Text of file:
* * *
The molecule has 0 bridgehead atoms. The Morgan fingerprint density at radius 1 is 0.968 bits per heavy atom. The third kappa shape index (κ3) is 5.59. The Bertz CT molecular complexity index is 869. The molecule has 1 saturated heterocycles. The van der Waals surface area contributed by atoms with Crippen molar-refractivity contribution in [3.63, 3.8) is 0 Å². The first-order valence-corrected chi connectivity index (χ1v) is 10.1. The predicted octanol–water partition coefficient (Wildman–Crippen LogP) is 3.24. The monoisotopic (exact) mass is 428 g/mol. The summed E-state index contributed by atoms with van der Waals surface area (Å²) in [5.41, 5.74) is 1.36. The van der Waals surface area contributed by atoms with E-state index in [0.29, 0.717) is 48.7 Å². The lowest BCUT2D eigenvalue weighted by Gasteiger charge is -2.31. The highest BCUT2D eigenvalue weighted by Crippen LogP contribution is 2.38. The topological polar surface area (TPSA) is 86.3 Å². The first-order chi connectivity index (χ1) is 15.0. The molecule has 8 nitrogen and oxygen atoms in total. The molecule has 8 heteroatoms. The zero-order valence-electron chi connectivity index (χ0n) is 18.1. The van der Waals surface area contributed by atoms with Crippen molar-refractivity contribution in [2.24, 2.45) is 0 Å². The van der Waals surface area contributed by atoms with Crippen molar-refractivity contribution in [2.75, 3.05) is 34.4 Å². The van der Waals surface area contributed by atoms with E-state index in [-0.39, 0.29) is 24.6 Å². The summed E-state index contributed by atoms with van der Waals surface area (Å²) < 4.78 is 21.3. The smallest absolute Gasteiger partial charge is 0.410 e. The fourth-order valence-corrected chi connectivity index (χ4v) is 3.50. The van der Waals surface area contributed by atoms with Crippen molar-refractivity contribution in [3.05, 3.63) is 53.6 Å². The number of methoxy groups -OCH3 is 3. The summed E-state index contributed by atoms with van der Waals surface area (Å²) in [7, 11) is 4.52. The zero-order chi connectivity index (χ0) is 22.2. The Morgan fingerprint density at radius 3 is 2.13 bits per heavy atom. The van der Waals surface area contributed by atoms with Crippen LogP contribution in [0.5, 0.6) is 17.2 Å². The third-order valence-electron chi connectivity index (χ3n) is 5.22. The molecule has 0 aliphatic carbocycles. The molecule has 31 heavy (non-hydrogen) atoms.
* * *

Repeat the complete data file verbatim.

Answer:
The molecule has 0 bridgehead atoms. The Morgan fingerprint density at radius 1 is 0.968 bits per heavy atom. The third kappa shape index (κ3) is 5.59. The Bertz CT molecular complexity index is 869. The molecule has 1 saturated heterocycles. The van der Waals surface area contributed by atoms with Crippen molar-refractivity contribution in [3.63, 3.8) is 0 Å². The first-order valence-corrected chi connectivity index (χ1v) is 10.1. The predicted octanol–water partition coefficient (Wildman–Crippen LogP) is 3.24. The monoisotopic (exact) mass is 428 g/mol. The summed E-state index contributed by atoms with van der Waals surface area (Å²) in [5.41, 5.74) is 1.36. The van der Waals surface area contributed by atoms with E-state index in [0.29, 0.717) is 48.7 Å². The lowest BCUT2D eigenvalue weighted by Gasteiger charge is -2.31. The highest BCUT2D eigenvalue weighted by Crippen LogP contribution is 2.38. The topological polar surface area (TPSA) is 86.3 Å². The first-order chi connectivity index (χ1) is 15.0. The molecule has 8 nitrogen and oxygen atoms in total. The molecule has 8 heteroatoms. The zero-order valence-electron chi connectivity index (χ0n) is 18.1. The van der Waals surface area contributed by atoms with Crippen molar-refractivity contribution in [2.24, 2.45) is 0 Å². The van der Waals surface area contributed by atoms with Crippen molar-refractivity contribution in [2.75, 3.05) is 34.4 Å². The van der Waals surface area contributed by atoms with E-state index in [-0.39, 0.29) is 24.6 Å². The summed E-state index contributed by atoms with van der Waals surface area (Å²) < 4.78 is 21.3. The smallest absolute Gasteiger partial charge is 0.410 e. The fourth-order valence-corrected chi connectivity index (χ4v) is 3.50. The van der Waals surface area contributed by atoms with Crippen molar-refractivity contribution in [3.05, 3.63) is 53.6 Å². The number of methoxy groups -OCH3 is 3. The summed E-state index contributed by atoms with van der Waals surface area (Å²) in [7, 11) is 4.52. The zero-order chi connectivity index (χ0) is 22.2. The Morgan fingerprint density at radius 3 is 2.13 bits per heavy atom. The van der Waals surface area contributed by atoms with Crippen LogP contribution in [0.5, 0.6) is 17.2 Å². The third-order valence-electron chi connectivity index (χ3n) is 5.22. The molecule has 0 aliphatic carbocycles. The molecule has 31 heavy (non-hydrogen) atoms.